Another thing that is not a surprise, because we hear a lot about it, is the EHR, or Electronic Health Record, as a big source of burnout for physicians in every part of their life cycle. How are you dealing with that stressor for both new and more seasoned physicians?

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Dr. Lauderdale: So I think the most foundational for us has been we use our EMR is Epic. And before we ever decided on what EMR to use back in the early 2000's, our physicians were involved in making that decision. And we have had a very robust and active EMR committee made up of physicians. And they have made as a group decision, along with our CMO over that period of time.

And so that first of all, has been really important. And then second, we've done some events around rollouts of new EHR updates that were significant changes to workflow. We call them Happy Hours. And so our CMO and assistant CMO have had events where they would drop in. We had lots of workstations set up. We had a fun little sort of scavenger hunt on paper of things to find that are going to be different about the workflow. There were door prizes and ways to interact with each other as we did it.

So we turned it into a social event and we had a really great turnout. And we had people who were able to experience the changes before they rolled out. They were able to ask questions. And it just went a lot more smoothly.

So we are taking that feedback from our partners and using that in more targeted ways in the upcoming months to help them optimize things like responses to patient messages, which take up so much of our time nowadays. And so many of them could be automated, but a lot of us just don't feel like we have the time to stop and set up those automations. And so we're going to give them a chance to do that and ask them to fill out our Organizational Biopsy Survey when we roll that out again next month.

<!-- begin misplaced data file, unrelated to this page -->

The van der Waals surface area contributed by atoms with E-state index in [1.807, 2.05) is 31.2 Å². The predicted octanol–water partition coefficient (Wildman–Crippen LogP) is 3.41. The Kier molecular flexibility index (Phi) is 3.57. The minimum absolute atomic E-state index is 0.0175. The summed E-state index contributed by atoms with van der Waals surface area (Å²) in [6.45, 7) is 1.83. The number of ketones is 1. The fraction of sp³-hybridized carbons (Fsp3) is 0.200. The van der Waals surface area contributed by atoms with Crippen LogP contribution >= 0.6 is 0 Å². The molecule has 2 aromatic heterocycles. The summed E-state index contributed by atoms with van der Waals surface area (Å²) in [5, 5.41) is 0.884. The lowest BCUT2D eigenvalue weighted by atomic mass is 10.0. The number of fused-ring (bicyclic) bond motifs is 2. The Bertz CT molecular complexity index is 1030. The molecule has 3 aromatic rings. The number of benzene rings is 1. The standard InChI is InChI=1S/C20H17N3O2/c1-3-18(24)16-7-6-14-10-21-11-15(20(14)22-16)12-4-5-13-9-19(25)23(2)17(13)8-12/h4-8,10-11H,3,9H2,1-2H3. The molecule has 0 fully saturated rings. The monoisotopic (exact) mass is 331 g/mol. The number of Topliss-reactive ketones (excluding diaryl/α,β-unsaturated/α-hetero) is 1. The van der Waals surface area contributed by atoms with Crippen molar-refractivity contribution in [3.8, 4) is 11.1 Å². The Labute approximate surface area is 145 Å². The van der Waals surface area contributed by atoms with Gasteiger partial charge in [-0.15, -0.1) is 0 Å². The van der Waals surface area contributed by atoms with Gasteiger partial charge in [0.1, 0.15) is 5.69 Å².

Unger: Really smart. I know you're also planning to apply for the AMA's Joy in Medicine Recognition Program in 2024—

Dr. Lauderdale: We are.

Unger: —for the standard of care and physician well-being. That's a big step in your well-being journey. Where do you see the greatest opportunities to continue that journey going forward?

Dr. Lauderdale: So I think that helping our—helping our partners and their teams, our workflow and our teamwork, are the places where we have probably the most work to do, but also the highest yield. And so we're hoping to get some feedback from this year's Organizational Biopsy that might help us target some areas that we can begin to work on.

Unger: Dr. Lauderdale, thank you so much for sharing your insights and of course for all the work that you and Hattiesburg are doing to address physician burnout, particularly in new physicians. The AMA is, of course, laser-focused on reducing physician burnout. It's a core pillar of our AMA Recovery Plan for America's Physicians.

I encourage everybody out there to learn more about those efforts at ama-assn.org/recovery. That's it for today's episode. We'll be back soon with another AMA Update. In the meantime, you can find all our videos and podcasts at ama-assn.org/podcasts. Thanks for joining us today. Please take care.


Disclaimer: The viewpoints expressed in this video are those of the participants and/or do not necessarily reflect the views and policies of the AMA.